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Who gets the best jobs? The economics evidence

February 2, 2011 2 comments

Lindsey Macmillan

 

Social mobility is back on the agenda with the first meeting of social mobility czar Alan Milburn’s advisory panel taking place next week to assess how well the current coalition Government is doing with its aim of improving social mobility.  So far it might be too early to tell but we do know there is a lot to do.

Tonight’s BBC programme ‘Who gets the best jobs?’ illustrates the growing evidence in the UK that social mobility is worse now than it was a generation ago. Well-cited evidence from economists showed that individuals born to poorer families in 1970 were more likely to end up poor as adults than if they had been born to the same circumstances 15 years previously (Blanden, Gregg, Goodman, Machin, 2004).  Following on from this, research into the potential drivers of mobility found that educational attainment was one of the key factors in accounting for persistence in incomes across generations. For the later cohort born in 1970, the fact that where they came from was a better predictor of their educational attainment than before was a key factor in their lack of mobility (Blanden, Gregg and Macmillan, 2007).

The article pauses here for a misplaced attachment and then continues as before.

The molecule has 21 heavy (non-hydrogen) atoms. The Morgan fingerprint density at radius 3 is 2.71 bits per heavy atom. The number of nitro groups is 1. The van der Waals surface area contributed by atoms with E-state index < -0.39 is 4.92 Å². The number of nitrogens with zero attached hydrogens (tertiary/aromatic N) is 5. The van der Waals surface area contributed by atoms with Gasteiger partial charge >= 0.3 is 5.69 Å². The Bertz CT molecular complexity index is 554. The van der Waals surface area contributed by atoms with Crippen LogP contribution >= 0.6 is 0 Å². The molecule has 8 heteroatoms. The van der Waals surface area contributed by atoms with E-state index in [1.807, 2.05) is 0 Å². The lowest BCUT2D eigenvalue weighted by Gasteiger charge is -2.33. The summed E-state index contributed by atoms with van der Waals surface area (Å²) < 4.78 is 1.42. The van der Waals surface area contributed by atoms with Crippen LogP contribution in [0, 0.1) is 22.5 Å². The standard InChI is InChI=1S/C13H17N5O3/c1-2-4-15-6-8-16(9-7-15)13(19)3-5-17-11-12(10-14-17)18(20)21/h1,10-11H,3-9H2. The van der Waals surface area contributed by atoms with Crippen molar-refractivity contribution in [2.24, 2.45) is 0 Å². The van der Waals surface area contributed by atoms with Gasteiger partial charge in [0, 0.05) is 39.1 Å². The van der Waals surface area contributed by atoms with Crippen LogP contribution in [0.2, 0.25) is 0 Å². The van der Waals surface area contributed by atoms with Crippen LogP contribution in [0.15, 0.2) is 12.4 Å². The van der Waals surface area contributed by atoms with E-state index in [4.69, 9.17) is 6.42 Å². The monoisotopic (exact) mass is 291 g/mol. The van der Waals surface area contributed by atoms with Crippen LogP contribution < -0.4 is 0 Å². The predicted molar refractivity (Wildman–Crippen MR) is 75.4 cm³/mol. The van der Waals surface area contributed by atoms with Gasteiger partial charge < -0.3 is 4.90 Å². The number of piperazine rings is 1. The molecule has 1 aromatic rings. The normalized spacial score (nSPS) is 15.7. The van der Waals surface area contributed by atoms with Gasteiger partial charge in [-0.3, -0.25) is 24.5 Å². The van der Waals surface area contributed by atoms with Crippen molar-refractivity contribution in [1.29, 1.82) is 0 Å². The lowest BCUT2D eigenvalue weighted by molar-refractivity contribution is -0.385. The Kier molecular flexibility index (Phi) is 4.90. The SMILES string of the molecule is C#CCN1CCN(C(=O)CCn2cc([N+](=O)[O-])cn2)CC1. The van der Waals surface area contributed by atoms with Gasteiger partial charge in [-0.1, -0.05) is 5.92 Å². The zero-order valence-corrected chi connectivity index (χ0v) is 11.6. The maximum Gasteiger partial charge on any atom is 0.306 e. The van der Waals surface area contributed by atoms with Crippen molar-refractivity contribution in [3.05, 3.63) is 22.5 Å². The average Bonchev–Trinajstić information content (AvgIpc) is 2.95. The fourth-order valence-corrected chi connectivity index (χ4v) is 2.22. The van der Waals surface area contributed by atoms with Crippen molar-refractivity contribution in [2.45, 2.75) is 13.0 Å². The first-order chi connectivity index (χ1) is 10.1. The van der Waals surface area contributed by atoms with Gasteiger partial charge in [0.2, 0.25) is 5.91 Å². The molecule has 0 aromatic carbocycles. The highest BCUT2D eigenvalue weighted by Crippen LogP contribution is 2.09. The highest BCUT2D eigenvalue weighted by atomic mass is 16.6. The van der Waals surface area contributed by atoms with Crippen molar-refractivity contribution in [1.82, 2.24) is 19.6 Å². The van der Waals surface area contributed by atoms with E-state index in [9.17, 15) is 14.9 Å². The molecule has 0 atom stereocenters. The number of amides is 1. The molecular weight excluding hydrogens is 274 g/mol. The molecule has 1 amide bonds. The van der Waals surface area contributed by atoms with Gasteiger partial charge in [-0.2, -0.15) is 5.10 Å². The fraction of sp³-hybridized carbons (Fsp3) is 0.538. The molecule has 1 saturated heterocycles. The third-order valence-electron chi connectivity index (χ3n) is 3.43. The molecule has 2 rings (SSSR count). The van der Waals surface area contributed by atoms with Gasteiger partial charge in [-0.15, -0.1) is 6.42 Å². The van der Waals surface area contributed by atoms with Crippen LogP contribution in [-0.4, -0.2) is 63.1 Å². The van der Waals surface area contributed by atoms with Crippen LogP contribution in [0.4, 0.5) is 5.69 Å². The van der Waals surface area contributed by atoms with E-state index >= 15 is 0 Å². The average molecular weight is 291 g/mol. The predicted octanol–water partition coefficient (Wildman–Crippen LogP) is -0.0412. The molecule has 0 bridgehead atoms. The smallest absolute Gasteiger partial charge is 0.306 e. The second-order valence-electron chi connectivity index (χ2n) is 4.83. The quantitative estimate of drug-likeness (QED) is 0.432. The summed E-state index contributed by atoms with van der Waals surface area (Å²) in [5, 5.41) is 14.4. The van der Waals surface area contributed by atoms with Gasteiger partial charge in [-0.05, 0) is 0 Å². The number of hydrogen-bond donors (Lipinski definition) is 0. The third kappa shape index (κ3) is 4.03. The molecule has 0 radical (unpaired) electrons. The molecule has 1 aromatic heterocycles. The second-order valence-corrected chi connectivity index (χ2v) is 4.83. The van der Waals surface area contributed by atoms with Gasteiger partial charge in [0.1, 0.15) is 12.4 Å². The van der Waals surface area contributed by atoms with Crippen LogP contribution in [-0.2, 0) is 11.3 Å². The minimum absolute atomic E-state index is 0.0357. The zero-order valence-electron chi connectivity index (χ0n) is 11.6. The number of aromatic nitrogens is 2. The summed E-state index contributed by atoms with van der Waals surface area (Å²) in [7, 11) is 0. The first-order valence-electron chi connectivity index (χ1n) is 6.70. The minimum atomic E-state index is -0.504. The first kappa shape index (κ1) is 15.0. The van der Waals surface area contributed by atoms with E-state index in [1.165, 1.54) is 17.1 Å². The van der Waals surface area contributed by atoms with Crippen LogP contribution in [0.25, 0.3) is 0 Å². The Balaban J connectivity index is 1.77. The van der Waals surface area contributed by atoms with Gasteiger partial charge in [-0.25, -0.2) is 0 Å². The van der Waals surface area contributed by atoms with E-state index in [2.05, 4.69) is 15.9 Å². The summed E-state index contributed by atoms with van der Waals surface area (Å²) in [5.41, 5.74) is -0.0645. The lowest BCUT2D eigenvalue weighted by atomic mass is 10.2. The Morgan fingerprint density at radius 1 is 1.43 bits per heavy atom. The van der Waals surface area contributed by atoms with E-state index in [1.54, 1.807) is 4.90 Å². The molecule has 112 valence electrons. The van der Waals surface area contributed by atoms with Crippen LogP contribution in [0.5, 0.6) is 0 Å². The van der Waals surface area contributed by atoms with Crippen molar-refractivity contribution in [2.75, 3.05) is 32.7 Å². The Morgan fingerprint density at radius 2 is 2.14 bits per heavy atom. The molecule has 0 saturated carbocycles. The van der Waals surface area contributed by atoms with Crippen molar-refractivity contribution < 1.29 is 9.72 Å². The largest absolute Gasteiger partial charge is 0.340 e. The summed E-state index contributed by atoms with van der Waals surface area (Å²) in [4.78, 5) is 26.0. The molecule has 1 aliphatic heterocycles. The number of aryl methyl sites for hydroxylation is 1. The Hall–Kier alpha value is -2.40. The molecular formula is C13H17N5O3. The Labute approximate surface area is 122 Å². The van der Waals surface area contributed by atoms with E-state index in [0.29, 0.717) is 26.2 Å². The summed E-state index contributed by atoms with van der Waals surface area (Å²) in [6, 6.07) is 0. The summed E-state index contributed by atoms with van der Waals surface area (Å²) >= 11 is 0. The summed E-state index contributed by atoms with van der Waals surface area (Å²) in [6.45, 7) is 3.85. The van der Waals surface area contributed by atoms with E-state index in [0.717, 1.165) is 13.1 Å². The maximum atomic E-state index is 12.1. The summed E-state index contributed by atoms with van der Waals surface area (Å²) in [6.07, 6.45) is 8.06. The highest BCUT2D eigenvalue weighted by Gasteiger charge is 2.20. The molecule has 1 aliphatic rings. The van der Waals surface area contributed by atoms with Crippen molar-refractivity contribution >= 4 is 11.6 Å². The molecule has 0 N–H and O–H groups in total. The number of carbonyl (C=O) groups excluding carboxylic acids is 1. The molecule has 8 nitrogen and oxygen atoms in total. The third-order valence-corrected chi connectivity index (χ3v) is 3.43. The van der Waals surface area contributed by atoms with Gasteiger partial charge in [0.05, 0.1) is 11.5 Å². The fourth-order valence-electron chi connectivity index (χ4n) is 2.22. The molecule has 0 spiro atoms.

This is not to say however that the change is driven by ability. Ability and education are clearly two different things. It has been argued in the past that some degree of persistence in how well you do compared to where you come from is to be expected given genetic transmissions of ability. The trouble with this argument is that you wouldn’t expect the underlying trend in genetic transmissions to change much across time. If all of the persistence across generations was driven by well-off, more able parents’ having more able children, why would things be getting worse?

Evidence from a report looking into the family background characteristics of those entering top professions illustrates this point. The evidence suggests those who go on to become lawyers and doctors were from substantially richer families than those who went on to become engineers or nurses compared to the average at age 16 in both British cohort studies. Consistent with the mobility evidence, this trend appears to have worsened for many of the top professions over time. For those born in 1970 compared to those born in 1958, the gaps in family income between top professions and the sample average had increased. Evidence on the ability levels of these individuals however suggests that whilst those who became doctors and lawyers were of higher ability than the average, this trend has decreased across time. This would suggest that there is a widening social gap in entry to the top professions. Some of the top professions are increasingly being filled by individuals who look less different to the average in terms of ability and more different to the average in terms of family income (Macmillan, 2009).